A multistationary loop model of ALS unveils critical molecular interactions involving mitochondria and glucose metabolism
Amyotrophic lateral sclerosis (ALS) is a poor-prognosis disease with puzzling pathogenesis and inconclusive treatments. We develop a mathematical model of ALS based on a system of interactive feedback loops, focusing on the mutant SOD1G93A mouse. Misfolded mutant SOD1 aggregates in motor neuron (MN) mitochondria and triggers a first loop characterized by oxidative phosphorylation impairment, AMP kinase over-activation, 6-phosphofructo-2-kinase (PFK3) rise, glucose metabolism shift from pentose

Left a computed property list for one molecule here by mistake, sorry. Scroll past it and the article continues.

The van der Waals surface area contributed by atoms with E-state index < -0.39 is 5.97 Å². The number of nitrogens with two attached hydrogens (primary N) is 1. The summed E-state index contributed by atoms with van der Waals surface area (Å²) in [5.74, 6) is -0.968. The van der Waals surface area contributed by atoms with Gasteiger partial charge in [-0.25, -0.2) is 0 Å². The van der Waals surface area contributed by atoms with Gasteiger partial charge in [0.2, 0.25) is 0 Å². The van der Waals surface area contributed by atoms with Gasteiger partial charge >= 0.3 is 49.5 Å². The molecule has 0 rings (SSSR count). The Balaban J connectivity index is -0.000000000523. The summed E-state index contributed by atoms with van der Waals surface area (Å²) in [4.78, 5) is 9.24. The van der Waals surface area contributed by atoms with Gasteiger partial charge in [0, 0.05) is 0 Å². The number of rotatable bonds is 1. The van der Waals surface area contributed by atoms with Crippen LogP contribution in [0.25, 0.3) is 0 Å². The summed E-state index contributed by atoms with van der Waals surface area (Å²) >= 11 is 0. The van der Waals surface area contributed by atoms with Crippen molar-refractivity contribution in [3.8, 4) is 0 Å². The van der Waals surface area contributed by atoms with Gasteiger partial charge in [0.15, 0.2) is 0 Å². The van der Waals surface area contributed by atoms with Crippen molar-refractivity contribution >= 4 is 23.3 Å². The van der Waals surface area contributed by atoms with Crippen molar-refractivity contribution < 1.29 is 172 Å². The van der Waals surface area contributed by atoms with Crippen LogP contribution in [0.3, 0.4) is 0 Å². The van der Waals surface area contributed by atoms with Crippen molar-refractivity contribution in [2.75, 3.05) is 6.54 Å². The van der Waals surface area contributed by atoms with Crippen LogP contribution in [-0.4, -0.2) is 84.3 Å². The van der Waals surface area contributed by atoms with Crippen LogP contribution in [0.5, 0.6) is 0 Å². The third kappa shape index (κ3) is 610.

... shift from pentose phosphate pathway (PPP) to glycolysis, cell redox unbalance, and further worsening of mitochondrial dysfunction. Oxidative stress then triggers a second loop, involving the excitotoxic glutamatergic cascade, with cytosolic Ca2+ overload, increase of PFK3 expression, and further metabolic shift from PPP to glycolysis. Finally, cytosolic Ca2+ rise is also detrimental to mitochondria and oxidative phosphorylation, thus closing a third loop. These three loops are overlapped and positive (including an even number of inhibitory steps), hence they form a candidate multistationary (bistable) system. To describe the system dynamics, we model the interactions among the functional agents with differential equations. The system turns out to admit two stable equilibria: the healthy state, with high oxidative phosphorylation and preferential PPP, and the pathological state, with AMP kinase activation, PFK3 over expression, oxidative stress, excitotoxicity and MN degeneration. We demonstrate that the loop system is monotone: all functional agents consistently act toward the healthy or pathological condition, depending on low or high mutant SOD1 input. We also highlight that molecular interactions involving PFK3 are crucial, as their deletion disrupts the system's bistability leading to a single healthy equilibrium point. Hence, our mathematical model unveils that promising ALS management strategies should be targeted to mechanisms that keep low PFK3 expression and activity within MNs.